Oscar Brown, Jr.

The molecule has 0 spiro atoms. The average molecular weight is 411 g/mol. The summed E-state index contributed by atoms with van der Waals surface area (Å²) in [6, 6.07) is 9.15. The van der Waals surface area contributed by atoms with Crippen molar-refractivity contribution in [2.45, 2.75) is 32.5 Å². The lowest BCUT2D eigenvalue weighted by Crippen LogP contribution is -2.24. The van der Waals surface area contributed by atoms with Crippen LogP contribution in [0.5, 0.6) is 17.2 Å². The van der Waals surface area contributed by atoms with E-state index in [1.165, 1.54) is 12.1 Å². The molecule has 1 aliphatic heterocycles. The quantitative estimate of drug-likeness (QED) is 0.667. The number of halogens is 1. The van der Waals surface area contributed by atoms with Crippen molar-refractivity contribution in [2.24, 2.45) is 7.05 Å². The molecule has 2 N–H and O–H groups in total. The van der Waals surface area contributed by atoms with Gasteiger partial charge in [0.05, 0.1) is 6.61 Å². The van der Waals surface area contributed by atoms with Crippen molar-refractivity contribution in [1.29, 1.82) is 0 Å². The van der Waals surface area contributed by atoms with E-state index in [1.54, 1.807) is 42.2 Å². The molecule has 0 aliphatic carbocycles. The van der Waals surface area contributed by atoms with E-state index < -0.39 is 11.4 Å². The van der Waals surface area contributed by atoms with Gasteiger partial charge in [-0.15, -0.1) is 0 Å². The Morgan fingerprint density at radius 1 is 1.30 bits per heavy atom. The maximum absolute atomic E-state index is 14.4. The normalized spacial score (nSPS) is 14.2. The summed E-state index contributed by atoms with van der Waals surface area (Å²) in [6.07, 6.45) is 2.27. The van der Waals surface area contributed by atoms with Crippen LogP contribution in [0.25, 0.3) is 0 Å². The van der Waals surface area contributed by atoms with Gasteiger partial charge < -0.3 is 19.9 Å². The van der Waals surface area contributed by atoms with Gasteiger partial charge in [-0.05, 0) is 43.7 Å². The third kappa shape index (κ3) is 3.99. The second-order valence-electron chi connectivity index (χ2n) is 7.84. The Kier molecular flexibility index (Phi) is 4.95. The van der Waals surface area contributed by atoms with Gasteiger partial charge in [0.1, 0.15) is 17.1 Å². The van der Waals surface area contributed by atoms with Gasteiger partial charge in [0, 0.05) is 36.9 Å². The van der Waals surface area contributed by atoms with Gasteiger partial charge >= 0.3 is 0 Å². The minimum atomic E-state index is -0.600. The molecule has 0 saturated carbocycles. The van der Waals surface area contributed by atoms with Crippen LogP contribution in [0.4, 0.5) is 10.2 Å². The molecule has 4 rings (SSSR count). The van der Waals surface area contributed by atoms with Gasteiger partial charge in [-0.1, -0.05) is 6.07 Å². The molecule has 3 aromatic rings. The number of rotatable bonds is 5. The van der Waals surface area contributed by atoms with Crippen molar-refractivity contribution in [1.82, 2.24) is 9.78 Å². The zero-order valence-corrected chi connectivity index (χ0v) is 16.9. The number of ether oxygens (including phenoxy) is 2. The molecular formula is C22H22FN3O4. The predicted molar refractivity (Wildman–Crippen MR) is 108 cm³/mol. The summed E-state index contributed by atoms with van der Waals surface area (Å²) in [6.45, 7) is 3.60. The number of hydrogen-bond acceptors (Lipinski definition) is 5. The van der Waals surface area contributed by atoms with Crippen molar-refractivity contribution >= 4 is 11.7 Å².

Although rooted in jazz, singer, poet, and activist Oscar Brown, Jr. defied musical categorization throughout his long and eclectic career -- a forerunner of the political consciousness that would become predominant in soul, funk, and hip-hop in the decades to follow, his efforts to exact social change spread across the arts and even into government, spurring two unsuccessful but memorable campaigns for office. Born on Chicago's South Side on October 10, 1926, Brown was the son of a successful attorney and property broker who wanted his firstborn someday to assume control of the family business; instead, Brown was drawn to writing and performing, and by 15 was a regular on writer Studs Terkel's radio program Secret City. After skipping two grades, he entered the University of Wisconsin at 16, but finding the world of academia little to his liking, Brown returned to broadcasting, and in 1944 was tapped to host Negro Newsfront, the nation's first black news radio broadcast. Dubbed "America's first Negro newscaster," he relinquished the gig in 1948 to run for the Illinois state legislature on the Progressive Party ticket -- he did not win, and spent the remainder of the decade working on writer/producer Richard Durham's Black Radio Days series, followed by a two-year stint in the U.S. Army.